TikTok is no longer just a place for viral dance videos. More news organisations are flocking to the platform, sensing an opportunity to build relationships with a new generation of audiences.
But TikTok users have particular expectations about news appearing on the platform. If you want to embrace the platform, heed the words of a panel of promiment TikTokers speaking from a Women in Journalism event.
The most successful content creators have a stand-out quality about them, according to TikTok's own Sophy Silver. They lean into their life experiences, hobbies and wider skillsets as something which sets them apart from the crowd.
One of the most recognised journalists on the platform is VICE World News' senior reporter Sophia Smith Galer, who has more than 420k followers and 13m likes. She often shows off her language skills and cultural knowledge in addition to news explainers and educational videos.
What are these cities called in the language of the people who actually live there and why? Here is a quiz journey through Italian, Arabic and Thai…these city names have exonyms in English, which means we give them a name that’s different to what people living there actually call it. What other cities are like this? #languages #geographyquiz#learnontiktok #differentlanguages♬ Wes Anderson-esque Cute Acoustic - Kenji Ueda
Show the process
Being a journalist is a cool job to have, and people are very curious about how the profession works. Monika Plaha is a senior reporter and presenter for BBC Look North, and a journalist for BBC Panorama. She has built her 80k following in large thanks to behind-the-scenes footage while working at the BBC. Informal takes on the busy news cycle also work well.
Make sure you reply to people who send you questions about your job - better still, add the best questions to your stockpile of ideas.
TikTok videos come in four timed lengths: 15 seconds, one minute, three minutes and 10 minutes. Shorter formats tend to perform better than longer ones, so stick to the first two options.
Smith Galer says that no explainer video should exceed the one minute mark. Aim for 30 seconds for a behind-the-scenes video, and make it snappy and fast-flowing.
Those first 15 seconds are critical to the success of the video, adds Silver. Something like a "did you know" hook can be a great way to capture immediate interest in your topic.
Interested in kickstarting your own TikTok journalism career? Book a place on our Newsrewired+ TikTok training course with Kassy Cho.
Feed the algorithms
Regular and consistent posting to the platform will ensure steady growth, says Silver. But you also need to be actively engaging with other content to stay on top of fast-moving and in-demand trends.
"The more ad hoc you are, the more amateur you will be," says Silver. "You have to get under the skin of the community and the platform. Get to know the algorithm, so you can find accounts you like and plan an onboarding strategy."
Discover a goldmine
People often post to TikTok because they want to share their stories to the world. For journalists, this presents a treasure trove of story leads if you have a built a loyal following, or can trawl through hashtags and comment sections.
Be warned: you still need to do the due diligence of verifying their claims.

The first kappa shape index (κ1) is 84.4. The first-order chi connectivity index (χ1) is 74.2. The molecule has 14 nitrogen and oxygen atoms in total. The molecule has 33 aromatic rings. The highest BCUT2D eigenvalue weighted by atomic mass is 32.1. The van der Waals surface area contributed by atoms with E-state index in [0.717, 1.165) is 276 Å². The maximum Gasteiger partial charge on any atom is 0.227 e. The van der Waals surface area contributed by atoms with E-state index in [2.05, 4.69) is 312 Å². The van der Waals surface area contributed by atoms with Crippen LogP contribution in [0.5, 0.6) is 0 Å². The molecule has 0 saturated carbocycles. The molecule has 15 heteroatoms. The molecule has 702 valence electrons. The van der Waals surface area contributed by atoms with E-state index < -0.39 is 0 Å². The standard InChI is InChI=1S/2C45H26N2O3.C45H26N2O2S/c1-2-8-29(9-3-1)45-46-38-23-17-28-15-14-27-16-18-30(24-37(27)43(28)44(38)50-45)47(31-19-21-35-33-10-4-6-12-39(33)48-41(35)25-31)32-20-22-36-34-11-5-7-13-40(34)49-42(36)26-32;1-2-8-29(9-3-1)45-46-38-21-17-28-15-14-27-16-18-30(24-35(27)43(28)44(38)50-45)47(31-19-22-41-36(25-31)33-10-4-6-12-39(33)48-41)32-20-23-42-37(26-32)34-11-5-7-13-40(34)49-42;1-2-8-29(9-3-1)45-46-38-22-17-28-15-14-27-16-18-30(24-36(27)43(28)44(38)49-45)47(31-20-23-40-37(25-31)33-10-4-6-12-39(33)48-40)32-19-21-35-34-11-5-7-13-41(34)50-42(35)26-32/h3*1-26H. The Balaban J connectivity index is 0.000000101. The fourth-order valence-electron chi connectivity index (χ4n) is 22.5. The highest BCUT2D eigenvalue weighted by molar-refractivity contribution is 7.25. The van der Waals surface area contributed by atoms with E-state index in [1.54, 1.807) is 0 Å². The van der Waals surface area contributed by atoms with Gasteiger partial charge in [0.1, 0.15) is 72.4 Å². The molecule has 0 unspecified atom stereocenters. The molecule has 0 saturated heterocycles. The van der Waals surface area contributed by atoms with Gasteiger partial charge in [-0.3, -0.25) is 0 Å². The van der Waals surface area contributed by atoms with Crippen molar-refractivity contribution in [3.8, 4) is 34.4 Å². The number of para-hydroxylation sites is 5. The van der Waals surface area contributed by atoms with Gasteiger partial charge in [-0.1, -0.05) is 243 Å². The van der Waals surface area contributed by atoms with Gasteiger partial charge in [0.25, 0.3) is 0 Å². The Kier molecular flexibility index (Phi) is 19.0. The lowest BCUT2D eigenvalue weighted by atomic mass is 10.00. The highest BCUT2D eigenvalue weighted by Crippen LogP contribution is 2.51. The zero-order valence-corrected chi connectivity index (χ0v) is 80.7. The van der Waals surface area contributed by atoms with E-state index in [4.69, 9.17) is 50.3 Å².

Give it a personal touch
Aim for personal. That means there is no need to have a separate personal and private account. In fact, TikTok's big selling point is that it provides an intimate insight into people's lives.
Make it a two-way discussion with your followers. Respond to them and do call-outs asking for their thoughts, input and questions.
Smith Galer says to invest in multi-purpose tools like ring lights, which double up as a useful gadgets for events and conference talks. Tripods will come in handy for a still shot, but a stack of books is a good workaround.
Good audio is a must. Make sure you are using headphones with a built-in mic to capture your audio, as you do not want echoey or background audio.
If you are trained in video editing, both journalists recommend editing all of your content in an external app, like CapCut or InShot, rather than the native editing tools. That includes overlays and transitions.
Part of TikTok's appeal is allowing users to download your videos so that they can "duet" it as a side-by-side reaction to the original. A good example of this as an engagement tool can be seen with teleprompter challenges.
The downside of this is that often this can lead to trolling, or people uploading your content to other platforms, namely Instagram Reels, before you have had a chance to yourself (and you may not have wanted it on there at all). You can challenge copyright infringement through the platform.
Stick to the guidelines
Smith Galer built her "TikTok fame" whilst working at the BBC, where she faced stiff rules on filming inside the building and reposting her own journalism. She admits that what you post can lead to potential or actual reputational damage for the organisation you work for. Remember to abide by your employers' guidelines.
Interested in kickstarting your own TikTok journalism career? Book a place on our Newsrewired+ TikTok training course with Kassy Cho, freelance journalist and former audience development editor at QuickTake by Bloomberg and BuzzFeed News.
Note: This story is an updated version of an article originally published on 6 May 2022